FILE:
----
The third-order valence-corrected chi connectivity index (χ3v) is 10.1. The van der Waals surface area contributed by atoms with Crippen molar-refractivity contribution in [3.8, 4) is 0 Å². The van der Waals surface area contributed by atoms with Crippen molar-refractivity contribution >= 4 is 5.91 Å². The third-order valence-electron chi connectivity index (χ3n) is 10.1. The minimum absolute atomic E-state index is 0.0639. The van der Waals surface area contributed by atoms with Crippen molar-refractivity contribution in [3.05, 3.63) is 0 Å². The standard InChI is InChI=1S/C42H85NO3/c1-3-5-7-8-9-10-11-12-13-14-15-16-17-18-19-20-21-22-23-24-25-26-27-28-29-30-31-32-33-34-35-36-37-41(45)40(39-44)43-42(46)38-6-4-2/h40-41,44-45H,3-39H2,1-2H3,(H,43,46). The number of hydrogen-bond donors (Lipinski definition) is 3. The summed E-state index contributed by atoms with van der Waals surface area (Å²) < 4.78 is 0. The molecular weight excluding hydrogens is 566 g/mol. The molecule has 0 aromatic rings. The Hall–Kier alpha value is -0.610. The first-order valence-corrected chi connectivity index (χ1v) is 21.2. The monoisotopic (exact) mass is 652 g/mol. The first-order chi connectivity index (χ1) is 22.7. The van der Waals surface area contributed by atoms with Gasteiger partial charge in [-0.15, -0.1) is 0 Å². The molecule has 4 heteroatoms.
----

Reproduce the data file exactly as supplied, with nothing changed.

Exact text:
The third-order valence-corrected chi connectivity index (χ3v) is 10.1. The van der Waals surface area contributed by atoms with Crippen molar-refractivity contribution in [3.8, 4) is 0 Å². The van der Waals surface area contributed by atoms with Crippen molar-refractivity contribution >= 4 is 5.91 Å². The third-order valence-electron chi connectivity index (χ3n) is 10.1. The minimum absolute atomic E-state index is 0.0639. The van der Waals surface area contributed by atoms with Crippen molar-refractivity contribution in [3.05, 3.63) is 0 Å². The standard InChI is InChI=1S/C42H85NO3/c1-3-5-7-8-9-10-11-12-13-14-15-16-17-18-19-20-21-22-23-24-25-26-27-28-29-30-31-32-33-34-35-36-37-41(45)40(39-44)43-42(46)38-6-4-2/h40-41,44-45H,3-39H2,1-2H3,(H,43,46). The number of hydrogen-bond donors (Lipinski definition) is 3. The summed E-state index contributed by atoms with van der Waals surface area (Å²) < 4.78 is 0. The molecular weight excluding hydrogens is 566 g/mol. The molecule has 0 aromatic rings. The Hall–Kier alpha value is -0.610. The first-order valence-corrected chi connectivity index (χ1v) is 21.2. The monoisotopic (exact) mass is 652 g/mol. The first-order chi connectivity index (χ1) is 22.7. The van der Waals surface area contributed by atoms with Gasteiger partial charge in [-0.15, -0.1) is 0 Å². The molecule has 4 heteroatoms.